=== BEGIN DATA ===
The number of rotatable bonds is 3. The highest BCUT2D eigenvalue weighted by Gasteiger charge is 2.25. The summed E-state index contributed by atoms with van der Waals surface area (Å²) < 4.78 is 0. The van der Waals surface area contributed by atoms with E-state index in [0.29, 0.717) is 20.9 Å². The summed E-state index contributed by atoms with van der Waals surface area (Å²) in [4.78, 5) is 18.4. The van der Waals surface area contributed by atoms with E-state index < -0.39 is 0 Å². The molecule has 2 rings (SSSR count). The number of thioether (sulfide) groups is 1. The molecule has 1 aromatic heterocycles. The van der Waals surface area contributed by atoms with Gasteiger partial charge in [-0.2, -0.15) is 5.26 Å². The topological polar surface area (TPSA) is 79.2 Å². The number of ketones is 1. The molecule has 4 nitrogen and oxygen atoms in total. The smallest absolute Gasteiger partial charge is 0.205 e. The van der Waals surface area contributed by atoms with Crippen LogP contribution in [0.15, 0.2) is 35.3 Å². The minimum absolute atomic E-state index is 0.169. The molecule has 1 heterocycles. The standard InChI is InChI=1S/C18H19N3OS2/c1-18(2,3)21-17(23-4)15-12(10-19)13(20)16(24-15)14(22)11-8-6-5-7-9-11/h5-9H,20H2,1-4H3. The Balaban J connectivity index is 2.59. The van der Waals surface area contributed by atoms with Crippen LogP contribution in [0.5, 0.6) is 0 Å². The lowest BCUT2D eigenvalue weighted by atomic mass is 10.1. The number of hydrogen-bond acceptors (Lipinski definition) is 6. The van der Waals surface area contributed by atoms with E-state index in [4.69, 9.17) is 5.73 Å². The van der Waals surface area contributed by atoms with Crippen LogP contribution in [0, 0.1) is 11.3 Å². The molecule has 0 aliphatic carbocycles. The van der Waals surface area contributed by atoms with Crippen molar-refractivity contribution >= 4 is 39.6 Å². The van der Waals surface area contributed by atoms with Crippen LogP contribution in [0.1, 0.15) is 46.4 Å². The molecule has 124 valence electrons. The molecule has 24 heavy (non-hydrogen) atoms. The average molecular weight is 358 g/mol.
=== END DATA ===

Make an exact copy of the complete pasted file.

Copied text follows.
The number of rotatable bonds is 3. The highest BCUT2D eigenvalue weighted by Gasteiger charge is 2.25. The summed E-state index contributed by atoms with van der Waals surface area (Å²) < 4.78 is 0. The van der Waals surface area contributed by atoms with E-state index in [0.29, 0.717) is 20.9 Å². The summed E-state index contributed by atoms with van der Waals surface area (Å²) in [4.78, 5) is 18.4. The van der Waals surface area contributed by atoms with E-state index < -0.39 is 0 Å². The molecule has 2 rings (SSSR count). The number of thioether (sulfide) groups is 1. The molecule has 1 aromatic heterocycles. The van der Waals surface area contributed by atoms with Gasteiger partial charge in [-0.2, -0.15) is 5.26 Å². The topological polar surface area (TPSA) is 79.2 Å². The number of ketones is 1. The molecule has 4 nitrogen and oxygen atoms in total. The smallest absolute Gasteiger partial charge is 0.205 e. The van der Waals surface area contributed by atoms with Crippen LogP contribution in [0.15, 0.2) is 35.3 Å². The minimum absolute atomic E-state index is 0.169. The molecule has 1 heterocycles. The standard InChI is InChI=1S/C18H19N3OS2/c1-18(2,3)21-17(23-4)15-12(10-19)13(20)16(24-15)14(22)11-8-6-5-7-9-11/h5-9H,20H2,1-4H3. The Balaban J connectivity index is 2.59. The van der Waals surface area contributed by atoms with Crippen LogP contribution in [0.5, 0.6) is 0 Å². The lowest BCUT2D eigenvalue weighted by atomic mass is 10.1. The number of hydrogen-bond acceptors (Lipinski definition) is 6. The van der Waals surface area contributed by atoms with E-state index in [4.69, 9.17) is 5.73 Å². The van der Waals surface area contributed by atoms with Crippen LogP contribution in [0, 0.1) is 11.3 Å². The molecule has 0 aliphatic carbocycles. The van der Waals surface area contributed by atoms with Crippen molar-refractivity contribution >= 4 is 39.6 Å². The van der Waals surface area contributed by atoms with Crippen LogP contribution in [0.1, 0.15) is 46.4 Å². The molecule has 124 valence electrons. The molecule has 24 heavy (non-hydrogen) atoms. The average molecular weight is 358 g/mol.